West Nile Virus Remains A Concern In Iowa
Outdoor recreation is an important part of a healthy lifestyle. With biking and hiking trails crisscrossing the state, Iowans have many options for outdoor fitness, especially in the warmer months. The Iowa Dept. of Public Health (IDPH) reminds Iowans it's important to be aware of, and take precautions against outdoor-related health concerns like West Nile virus.
"The best way to prevent West Nile virus is to eliminate mosquito breeding areas and to use insect repellent when outdoors," said IDPH Public Health Veterinarian, Ann Garvey. "These two actions not only prevent transmission of West Nile virus from mosquitoes, but also help to reduce the nuisance of mosquitoes." Iowans should take the following steps to reduce the risk of exposure to West Nile virus:
* Use insect repellent with DEET, picaridin, IR3535, or oil of lemon eucalyptus. Always read the repellent label and consult with a health care provider if you have questions when using these types of products for children. For example, DEET should not be used on infants less than 2 months old and oil of lemon eucalyptus should not be used on children under 3 years old.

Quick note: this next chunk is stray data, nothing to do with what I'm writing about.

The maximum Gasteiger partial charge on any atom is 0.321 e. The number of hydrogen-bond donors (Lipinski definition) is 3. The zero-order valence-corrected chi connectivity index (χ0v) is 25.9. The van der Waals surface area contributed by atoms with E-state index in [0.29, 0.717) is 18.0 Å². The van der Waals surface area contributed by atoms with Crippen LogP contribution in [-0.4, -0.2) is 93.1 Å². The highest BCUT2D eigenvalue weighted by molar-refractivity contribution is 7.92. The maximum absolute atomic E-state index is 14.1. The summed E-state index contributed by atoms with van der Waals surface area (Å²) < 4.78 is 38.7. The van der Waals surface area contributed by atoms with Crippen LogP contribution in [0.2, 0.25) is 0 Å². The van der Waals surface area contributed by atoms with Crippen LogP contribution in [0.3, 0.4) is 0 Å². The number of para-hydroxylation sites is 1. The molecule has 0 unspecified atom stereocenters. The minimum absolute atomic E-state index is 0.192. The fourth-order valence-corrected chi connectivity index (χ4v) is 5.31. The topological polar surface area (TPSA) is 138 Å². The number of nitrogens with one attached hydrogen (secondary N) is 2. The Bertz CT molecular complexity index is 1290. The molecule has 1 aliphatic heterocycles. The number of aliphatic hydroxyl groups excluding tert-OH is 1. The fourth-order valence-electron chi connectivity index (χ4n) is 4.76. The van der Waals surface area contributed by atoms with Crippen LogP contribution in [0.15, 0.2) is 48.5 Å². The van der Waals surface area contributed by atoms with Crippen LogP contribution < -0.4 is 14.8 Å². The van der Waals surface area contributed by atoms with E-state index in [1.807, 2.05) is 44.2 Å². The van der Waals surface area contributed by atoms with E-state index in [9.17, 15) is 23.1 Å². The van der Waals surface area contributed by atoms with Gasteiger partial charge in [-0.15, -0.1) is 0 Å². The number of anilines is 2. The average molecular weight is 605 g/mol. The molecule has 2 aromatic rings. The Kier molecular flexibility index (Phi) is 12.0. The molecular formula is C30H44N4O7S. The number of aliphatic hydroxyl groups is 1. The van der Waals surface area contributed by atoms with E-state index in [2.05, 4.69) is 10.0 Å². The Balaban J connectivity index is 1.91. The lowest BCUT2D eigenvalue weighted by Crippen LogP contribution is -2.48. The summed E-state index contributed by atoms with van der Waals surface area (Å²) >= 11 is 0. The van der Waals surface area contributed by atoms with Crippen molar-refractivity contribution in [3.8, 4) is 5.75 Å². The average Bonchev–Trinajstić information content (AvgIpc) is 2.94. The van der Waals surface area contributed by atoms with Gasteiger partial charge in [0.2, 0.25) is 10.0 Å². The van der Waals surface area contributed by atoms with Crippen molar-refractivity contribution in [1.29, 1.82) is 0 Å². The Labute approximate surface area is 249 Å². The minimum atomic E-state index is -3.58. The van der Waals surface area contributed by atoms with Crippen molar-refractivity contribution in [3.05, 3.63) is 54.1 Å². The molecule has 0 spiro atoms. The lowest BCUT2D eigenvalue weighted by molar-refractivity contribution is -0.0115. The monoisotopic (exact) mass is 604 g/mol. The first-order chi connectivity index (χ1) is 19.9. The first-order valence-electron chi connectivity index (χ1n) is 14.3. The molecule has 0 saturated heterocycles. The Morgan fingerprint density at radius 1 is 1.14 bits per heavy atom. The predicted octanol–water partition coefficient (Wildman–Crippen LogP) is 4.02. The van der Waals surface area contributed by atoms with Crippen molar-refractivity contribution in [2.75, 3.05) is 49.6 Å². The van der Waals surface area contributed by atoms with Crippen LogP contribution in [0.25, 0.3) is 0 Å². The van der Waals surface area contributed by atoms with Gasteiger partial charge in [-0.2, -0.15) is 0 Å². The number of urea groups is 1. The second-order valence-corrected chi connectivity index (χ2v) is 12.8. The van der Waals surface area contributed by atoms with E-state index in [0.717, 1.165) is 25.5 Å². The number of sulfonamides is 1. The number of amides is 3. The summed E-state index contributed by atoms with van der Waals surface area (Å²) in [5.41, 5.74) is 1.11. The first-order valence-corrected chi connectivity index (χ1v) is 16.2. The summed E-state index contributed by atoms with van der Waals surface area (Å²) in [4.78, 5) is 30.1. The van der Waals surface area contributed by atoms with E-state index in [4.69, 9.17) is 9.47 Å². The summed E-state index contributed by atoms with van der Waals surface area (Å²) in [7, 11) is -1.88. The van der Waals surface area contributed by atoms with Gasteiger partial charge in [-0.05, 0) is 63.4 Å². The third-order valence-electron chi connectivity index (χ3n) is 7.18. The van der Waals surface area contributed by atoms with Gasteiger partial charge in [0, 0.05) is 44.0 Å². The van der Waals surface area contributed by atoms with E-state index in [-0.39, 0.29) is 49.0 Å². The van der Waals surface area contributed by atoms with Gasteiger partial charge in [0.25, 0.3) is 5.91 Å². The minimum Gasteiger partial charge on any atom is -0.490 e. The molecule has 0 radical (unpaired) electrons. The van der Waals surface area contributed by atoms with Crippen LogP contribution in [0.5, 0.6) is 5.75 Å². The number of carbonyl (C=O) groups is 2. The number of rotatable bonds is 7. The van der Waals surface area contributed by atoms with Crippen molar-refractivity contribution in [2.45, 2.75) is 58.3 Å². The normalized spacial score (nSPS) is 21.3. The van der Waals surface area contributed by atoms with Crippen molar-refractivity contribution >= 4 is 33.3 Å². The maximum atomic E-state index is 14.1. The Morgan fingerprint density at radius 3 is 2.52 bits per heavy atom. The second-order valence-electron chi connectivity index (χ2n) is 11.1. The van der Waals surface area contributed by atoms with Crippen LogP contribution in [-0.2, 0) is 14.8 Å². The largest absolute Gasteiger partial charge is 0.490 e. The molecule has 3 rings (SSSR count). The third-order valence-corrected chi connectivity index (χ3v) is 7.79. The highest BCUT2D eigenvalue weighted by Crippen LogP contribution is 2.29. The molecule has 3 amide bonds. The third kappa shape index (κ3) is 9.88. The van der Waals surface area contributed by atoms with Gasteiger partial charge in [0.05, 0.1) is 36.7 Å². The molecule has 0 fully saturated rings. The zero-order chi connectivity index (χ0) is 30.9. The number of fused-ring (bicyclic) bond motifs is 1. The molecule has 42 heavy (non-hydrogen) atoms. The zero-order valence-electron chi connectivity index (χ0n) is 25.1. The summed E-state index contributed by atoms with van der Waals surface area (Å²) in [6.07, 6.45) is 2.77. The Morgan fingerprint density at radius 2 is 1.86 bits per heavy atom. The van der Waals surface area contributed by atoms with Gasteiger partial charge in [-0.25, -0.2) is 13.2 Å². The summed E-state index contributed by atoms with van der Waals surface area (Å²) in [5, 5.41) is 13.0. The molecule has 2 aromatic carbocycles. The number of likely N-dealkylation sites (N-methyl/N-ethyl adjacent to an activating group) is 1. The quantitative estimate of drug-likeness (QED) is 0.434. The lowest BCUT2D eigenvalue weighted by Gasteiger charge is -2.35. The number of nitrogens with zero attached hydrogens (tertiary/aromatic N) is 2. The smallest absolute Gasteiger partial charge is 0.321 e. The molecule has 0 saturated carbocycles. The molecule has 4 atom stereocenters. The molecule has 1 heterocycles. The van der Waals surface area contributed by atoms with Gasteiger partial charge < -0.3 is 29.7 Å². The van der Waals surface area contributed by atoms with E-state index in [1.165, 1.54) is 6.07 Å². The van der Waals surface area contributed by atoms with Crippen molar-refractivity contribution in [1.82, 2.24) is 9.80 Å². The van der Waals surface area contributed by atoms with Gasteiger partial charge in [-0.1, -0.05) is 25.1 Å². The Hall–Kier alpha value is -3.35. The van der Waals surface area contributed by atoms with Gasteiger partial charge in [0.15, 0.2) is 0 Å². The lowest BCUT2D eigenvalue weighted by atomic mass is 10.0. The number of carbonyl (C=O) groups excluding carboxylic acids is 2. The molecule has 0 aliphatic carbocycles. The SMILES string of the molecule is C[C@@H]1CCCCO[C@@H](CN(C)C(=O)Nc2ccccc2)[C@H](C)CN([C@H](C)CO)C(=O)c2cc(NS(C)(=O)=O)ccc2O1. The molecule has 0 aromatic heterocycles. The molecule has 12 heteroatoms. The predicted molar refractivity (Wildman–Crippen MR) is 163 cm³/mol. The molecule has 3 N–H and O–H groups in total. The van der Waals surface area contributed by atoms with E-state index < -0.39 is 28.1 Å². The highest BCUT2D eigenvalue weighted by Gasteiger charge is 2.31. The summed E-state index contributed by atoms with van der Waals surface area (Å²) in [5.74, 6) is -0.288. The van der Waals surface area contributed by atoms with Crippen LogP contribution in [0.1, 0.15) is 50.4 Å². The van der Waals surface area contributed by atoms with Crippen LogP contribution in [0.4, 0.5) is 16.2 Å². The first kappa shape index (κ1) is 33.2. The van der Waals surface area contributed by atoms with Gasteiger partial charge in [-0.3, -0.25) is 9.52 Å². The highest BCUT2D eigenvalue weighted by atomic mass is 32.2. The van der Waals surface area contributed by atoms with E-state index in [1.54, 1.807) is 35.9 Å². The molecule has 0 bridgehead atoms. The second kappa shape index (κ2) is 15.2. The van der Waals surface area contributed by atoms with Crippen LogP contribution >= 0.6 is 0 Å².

* Avoid outdoor activities at dusk and dawn when mosquitoes are most active.
* Wear long-sleeved shirts, pants, shoes, and socks whenever possible outdoors.
* Eliminate standing water around the home because that's where mosquitoes lay eggs. Empty water from buckets, cans, pool covers and pet water dishes. Change water in bird baths every three to four days.
According to the Centers for Disease Control and Prevention (CDC), there were 1,356 total human cases of West Nile virus in the U.S. in 2008, including 44 deaths. Five cases were reported in Iowa, including one death. As of today, no cases of West Nile virus have been confirmed this year. Since West Nile first appeared in Iowa in 2002, it has been found in every county in Iowa, either in humans, horses, or birds.